Here are 10 companies in the enterprise VR space that everyone should be paying attention to for the rest of this year and on into 2020.
Enterprise virtual reality is having a busy year in 2019. With new companies, new hardware products, and updates from established companies, we’re seeing more and more applications for VR emerge in commercial spaces ranging from product design to healthcare and even skilled labor and trades. More and more companies are aiming to leverage VR to transform the way engineers and designers work forever.
Here are 10 companies in the enterprise VR space that everyone should be paying attention to this year and on into 2020.
A good deal of work is being done in the area of applying VR to medical training. But London-based Fundamental VR is adding a new dimension to VR for medical training by developing systems that also offer haptic feedback to users. Through a partnership with Seattle-based HaptX, a maker of innovative haptic gloves, Fundamental VR is currently deploying systems that allow for realistic touch interactions in virtual training environments in medical institutions all over the world.
(Image source: Fundamental Surgery)
While companies like Oculus (Facebook), HTC, Sony, and Samsung have focused their VR efforts primarily in the consumer market, HP stands out as one of the few big-name tech companies going exclusively after the enterprise VR market. While its flagship VR products – the HP VR Backpack and the recently released HP Reverb headset can be applied to consumer and entertainment applications, the company has made no bones about being primarily concerned with creating products for design and engineering workflows. The HP Reverb (shown above) in particular is a high-resolution headset designed with engineers and designers in mind – making the resolution and comfort needs of its target audience its highest priority.
(Image source: HP)
Long viewed as the main competitor to Oculus in the VR entertainment sphere (particularly in PC gaming), HTC added a new wrinkle to its traditionally consumer VR-focused product portfolio with the release of the HTC Vive Pro. The Vive Pro was HTC’s first VR product targeted at the enterprise market – offering a 78% increase in resolution over the original Vive headset. HTC’s aim with the Vive has been to attract enterprise users interested in users interested in virtual collaboration and product design as well as other application.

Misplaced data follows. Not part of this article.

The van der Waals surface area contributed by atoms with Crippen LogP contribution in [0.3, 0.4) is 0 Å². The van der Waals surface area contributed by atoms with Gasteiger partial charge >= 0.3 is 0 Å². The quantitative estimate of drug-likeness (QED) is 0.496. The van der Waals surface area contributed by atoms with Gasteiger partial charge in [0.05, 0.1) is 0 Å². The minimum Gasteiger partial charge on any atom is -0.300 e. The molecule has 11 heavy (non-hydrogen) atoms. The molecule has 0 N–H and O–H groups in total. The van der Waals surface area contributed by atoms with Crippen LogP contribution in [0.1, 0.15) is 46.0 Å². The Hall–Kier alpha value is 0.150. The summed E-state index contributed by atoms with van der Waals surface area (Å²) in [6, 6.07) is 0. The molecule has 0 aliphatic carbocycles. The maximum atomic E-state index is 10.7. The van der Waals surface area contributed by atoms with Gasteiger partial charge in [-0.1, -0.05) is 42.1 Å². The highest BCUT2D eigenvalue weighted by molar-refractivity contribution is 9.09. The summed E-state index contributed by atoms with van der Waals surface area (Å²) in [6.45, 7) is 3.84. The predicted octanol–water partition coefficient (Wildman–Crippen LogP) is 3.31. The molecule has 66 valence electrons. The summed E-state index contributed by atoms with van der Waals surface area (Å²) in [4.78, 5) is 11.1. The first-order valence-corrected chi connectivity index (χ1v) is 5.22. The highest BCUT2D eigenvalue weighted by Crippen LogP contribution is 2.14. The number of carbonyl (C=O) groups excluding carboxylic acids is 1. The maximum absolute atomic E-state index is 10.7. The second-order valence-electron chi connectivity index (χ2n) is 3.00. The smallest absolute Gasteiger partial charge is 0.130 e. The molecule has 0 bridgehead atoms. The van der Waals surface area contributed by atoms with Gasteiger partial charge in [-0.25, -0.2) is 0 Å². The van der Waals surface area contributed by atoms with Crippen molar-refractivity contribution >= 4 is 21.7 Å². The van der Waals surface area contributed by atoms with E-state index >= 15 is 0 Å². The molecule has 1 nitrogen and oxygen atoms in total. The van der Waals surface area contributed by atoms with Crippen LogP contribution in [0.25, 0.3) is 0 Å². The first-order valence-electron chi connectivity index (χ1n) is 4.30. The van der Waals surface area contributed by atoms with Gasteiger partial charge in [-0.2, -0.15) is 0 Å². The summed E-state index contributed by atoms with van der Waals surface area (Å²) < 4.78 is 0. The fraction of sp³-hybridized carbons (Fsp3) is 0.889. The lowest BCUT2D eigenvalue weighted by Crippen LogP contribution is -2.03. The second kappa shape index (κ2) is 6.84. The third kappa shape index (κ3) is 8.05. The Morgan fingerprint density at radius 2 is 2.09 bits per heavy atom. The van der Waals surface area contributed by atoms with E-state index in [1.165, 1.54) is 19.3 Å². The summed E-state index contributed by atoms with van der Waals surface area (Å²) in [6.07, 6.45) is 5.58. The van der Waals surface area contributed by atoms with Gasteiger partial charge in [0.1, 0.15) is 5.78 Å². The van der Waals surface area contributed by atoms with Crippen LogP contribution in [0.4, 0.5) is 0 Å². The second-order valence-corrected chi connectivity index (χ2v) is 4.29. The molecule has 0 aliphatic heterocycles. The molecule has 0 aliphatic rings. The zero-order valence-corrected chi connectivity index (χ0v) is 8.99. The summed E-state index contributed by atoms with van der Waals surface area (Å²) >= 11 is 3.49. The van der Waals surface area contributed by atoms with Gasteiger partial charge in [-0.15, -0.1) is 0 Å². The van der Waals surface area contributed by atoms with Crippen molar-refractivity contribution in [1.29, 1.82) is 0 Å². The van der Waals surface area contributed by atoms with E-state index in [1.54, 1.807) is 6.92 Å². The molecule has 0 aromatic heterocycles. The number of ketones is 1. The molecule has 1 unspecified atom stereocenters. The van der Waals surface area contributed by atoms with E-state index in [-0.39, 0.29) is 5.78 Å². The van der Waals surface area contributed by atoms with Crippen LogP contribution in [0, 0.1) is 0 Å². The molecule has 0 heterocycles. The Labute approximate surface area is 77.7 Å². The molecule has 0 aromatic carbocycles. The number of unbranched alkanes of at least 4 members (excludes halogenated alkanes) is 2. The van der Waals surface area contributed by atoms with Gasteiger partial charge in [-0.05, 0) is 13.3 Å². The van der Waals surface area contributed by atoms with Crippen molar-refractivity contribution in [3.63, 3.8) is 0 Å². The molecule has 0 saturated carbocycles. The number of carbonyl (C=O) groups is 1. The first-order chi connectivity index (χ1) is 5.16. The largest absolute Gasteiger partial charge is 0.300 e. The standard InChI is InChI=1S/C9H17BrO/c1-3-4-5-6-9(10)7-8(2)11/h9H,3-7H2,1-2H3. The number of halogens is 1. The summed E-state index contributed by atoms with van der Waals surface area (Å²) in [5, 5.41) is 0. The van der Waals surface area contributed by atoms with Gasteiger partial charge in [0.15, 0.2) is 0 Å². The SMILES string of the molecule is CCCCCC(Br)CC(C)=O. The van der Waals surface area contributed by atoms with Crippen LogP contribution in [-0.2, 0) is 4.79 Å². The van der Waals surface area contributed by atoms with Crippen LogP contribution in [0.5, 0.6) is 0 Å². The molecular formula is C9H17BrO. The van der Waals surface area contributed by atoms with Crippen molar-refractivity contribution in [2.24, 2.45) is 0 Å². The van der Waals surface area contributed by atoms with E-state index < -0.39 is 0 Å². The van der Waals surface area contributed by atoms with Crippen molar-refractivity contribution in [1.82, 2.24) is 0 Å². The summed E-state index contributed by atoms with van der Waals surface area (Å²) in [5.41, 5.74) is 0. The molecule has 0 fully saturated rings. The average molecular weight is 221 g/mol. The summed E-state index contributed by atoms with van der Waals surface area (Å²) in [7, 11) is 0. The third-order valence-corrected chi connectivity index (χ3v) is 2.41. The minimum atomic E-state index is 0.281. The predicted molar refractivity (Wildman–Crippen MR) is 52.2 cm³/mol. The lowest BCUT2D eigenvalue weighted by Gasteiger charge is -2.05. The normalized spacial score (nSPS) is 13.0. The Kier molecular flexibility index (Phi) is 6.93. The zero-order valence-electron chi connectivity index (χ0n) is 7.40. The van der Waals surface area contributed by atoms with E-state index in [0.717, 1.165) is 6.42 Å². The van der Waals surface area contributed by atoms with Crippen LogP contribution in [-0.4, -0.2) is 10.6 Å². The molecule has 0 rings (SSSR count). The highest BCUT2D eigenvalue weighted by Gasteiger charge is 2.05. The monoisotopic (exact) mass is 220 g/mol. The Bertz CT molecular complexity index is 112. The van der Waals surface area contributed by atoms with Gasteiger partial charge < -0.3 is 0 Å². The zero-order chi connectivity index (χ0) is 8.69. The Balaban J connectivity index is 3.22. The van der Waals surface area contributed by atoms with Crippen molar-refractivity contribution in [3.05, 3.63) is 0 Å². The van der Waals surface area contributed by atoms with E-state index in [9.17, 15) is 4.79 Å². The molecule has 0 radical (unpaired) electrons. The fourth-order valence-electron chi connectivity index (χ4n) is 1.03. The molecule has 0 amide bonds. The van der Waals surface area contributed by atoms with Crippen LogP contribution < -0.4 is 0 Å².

In 2019 the company released an upgraded version – the Vive Pro Eye (shown above) – with integrated eye-tracking technology from Swedish company Tobii. Using Tobii’s infrared tracking system, the Vive Pro eye can allow users to move about and control VR environments hands-free using only their eye movements.
(Image source: HTC)
Iowa-based Mechdyne focuses on large-scale VR systems for smart manufacturing and other enterprise applications. The company deals more specifically in cave automatic virtual environments (CAVEs) – systems that create virtual environments via room-scale projections on walls.
One of its products,the Powerwall, is a VR display system that projects 3D visualizations onto an 8 x 14-foot wall and onto the floor in front of it. By wearing shutter glasses users can explore virtual environments such as factories at room-scale with the sensation of standing in the actual space. The system lends itself to interactive training as well as data analysis and visualization.
(Image source: Mechdyne / Thomas Motta)
Boston-based Neurable is taking an innovative approach to control schemes for virtual reality – mind control. The company has developed an EEG headset that can attach to a VR HMD such as the HTC Vive to allow users to control applications using only their thoughts. The hope is to not only create easier and more efficient means of control for VR users but to also allow better access for the disabled, provide user insights, and create whole new applications for VR.